Propensity modelling and how it is relevant for modern marketing

In the last few years the obvious fact that for successful marketing you need to “contact the right customers with the right offer through the right channel at the right time” has become something of a mantra. While there is nothing to disagree here, it is a pity that for most part the saying stays in words and only gets realized in rare cases. The issue is that while many can repeat the mantra, only few actually know what is needed to put it in practice.  In this post, I am going to talk about the first part – how to target the right customers for your marketing actions?

There are many approaches to solving this great puzzle. One of the extreme solutions is having a team of marketing experts who rely solely on their gut feeling, projecting their opinions on customers, without any proof, not even evaluating or testing the campaigns. Because that’s what they did in their previous job. It might sound ridiculous in today’s digital era, but surprisingly it is often the case.

The other extreme is building complex AI engines and let them make all the decisions. This is typically a proposition by some geeky start-up run by fresh PhD holders. This approach is in my opinion also wrong. First, you have absolutely no assurance that the data available truly reflect the reality, that the algorithm works flawlessly or simply that the randomness in the world is not too strong to predict. After all, even companies running algorithmic trading have human dealers overseeing their algorithms, who focus on addressing weaknesses of the algorithms and generally on preventing internal disasters.

As always, I think that the solution lies somewhere in between. An experienced marketer, whose opinion is backed by information extracted from the data available, can truly hit it. Imagine that you have to run a campaign to increase sales of a saving account (or a road bike, new robot, a holiday in Caribbean…). The long proven data extraction technique one should consider is called propensity to buy (or to purchase or to use).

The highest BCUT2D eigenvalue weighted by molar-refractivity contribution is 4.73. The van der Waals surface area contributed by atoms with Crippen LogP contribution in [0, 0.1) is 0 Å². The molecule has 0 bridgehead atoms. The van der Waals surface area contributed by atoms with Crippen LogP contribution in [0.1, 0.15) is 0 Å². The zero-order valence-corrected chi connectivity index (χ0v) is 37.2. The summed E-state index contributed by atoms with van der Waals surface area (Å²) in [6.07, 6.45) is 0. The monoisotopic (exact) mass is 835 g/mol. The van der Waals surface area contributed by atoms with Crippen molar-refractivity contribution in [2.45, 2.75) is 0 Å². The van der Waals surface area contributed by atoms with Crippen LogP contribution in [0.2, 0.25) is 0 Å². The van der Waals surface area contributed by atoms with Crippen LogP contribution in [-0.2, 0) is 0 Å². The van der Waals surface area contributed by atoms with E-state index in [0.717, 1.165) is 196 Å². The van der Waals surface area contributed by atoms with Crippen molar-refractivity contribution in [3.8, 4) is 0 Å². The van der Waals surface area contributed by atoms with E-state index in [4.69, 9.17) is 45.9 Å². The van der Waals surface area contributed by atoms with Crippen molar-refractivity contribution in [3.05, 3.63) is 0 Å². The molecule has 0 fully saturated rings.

What this propensity model does is simply studying features of customers and looking for those clearly differentiating buyers from non-buyers. Or in other words, generalizing traits of historical buyers. These findings are then applied on the future behavior of your customers. Each customer can be assigned a propensity to buy score, which represents a probability that the customer belongs to a group of buyers. In plain English: how similar is the customer to the historical buyers. You should however bear in mind that that propensity to buy does not equal probability to buy. A customer might share all the traits of buyers, but the product might not be good enough for him, he might get better offer somewhere else, the timing is just not right or he has already bought the product.

Propensity models study features of customers and look for those clearly differentiating buyers from non-buyers.

For demonstration, let’s consider following (extreme and simplified) example. Imagine we have three customers with high, medium and low propensity to buy for example a high-end road bike. What we can say about them? The high-propensity customer has all traits of the typical buyers. He’s an avid cyclist who has already bought some nice road bikes in the past. It’s inevitable that he’ll buy a new one, the question is only when and which one – the one you’re offering? The low-propensity customer is not even distantly similar to the past buyers. She might be for example a 85 year old lady. There is almost zero chance that she would respond to even a very intriguing offer of your bike. The medium-propensity customer is a person that shares traits both with past buyers and non-buyers. For example a 40 year old man who uses his mountain bike for family trips. There is no reason why he should not buy the bike but also no clear indication that he would.